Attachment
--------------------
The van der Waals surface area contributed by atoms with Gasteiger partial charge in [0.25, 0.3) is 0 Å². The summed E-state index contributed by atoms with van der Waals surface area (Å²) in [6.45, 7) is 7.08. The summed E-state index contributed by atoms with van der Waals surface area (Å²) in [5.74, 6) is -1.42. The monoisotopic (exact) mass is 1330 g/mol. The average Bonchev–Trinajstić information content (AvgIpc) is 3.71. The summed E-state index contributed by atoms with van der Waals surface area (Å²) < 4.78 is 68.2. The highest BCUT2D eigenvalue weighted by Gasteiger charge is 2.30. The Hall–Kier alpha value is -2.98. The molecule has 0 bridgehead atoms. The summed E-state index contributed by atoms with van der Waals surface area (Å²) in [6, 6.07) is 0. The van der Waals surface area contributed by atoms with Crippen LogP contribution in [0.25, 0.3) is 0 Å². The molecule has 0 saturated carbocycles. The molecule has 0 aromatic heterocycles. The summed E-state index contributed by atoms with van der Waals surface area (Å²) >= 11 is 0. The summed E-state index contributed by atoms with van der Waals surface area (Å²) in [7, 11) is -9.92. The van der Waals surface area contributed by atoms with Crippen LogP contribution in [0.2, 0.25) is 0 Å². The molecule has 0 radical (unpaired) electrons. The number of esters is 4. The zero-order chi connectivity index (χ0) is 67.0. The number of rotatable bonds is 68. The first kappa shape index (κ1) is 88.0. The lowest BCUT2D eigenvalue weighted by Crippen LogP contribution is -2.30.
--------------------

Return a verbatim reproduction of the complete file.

The van der Waals surface area contributed by atoms with Gasteiger partial charge in [0.25, 0.3) is 0 Å². The summed E-state index contributed by atoms with van der Waals surface area (Å²) in [6.45, 7) is 7.08. The summed E-state index contributed by atoms with van der Waals surface area (Å²) in [5.74, 6) is -1.42. The monoisotopic (exact) mass is 1330 g/mol. The average Bonchev–Trinajstić information content (AvgIpc) is 3.71. The summed E-state index contributed by atoms with van der Waals surface area (Å²) < 4.78 is 68.2. The highest BCUT2D eigenvalue weighted by Gasteiger charge is 2.30. The Hall–Kier alpha value is -2.98. The molecule has 0 bridgehead atoms. The summed E-state index contributed by atoms with van der Waals surface area (Å²) in [6, 6.07) is 0. The van der Waals surface area contributed by atoms with Crippen LogP contribution in [0.25, 0.3) is 0 Å². The molecule has 0 saturated carbocycles. The molecule has 0 aromatic heterocycles. The summed E-state index contributed by atoms with van der Waals surface area (Å²) >= 11 is 0. The summed E-state index contributed by atoms with van der Waals surface area (Å²) in [7, 11) is -9.92. The van der Waals surface area contributed by atoms with Crippen LogP contribution in [0.2, 0.25) is 0 Å². The molecule has 0 radical (unpaired) electrons. The number of esters is 4. The zero-order chi connectivity index (χ0) is 67.0. The number of rotatable bonds is 68. The first kappa shape index (κ1) is 88.0. The lowest BCUT2D eigenvalue weighted by Crippen LogP contribution is -2.30.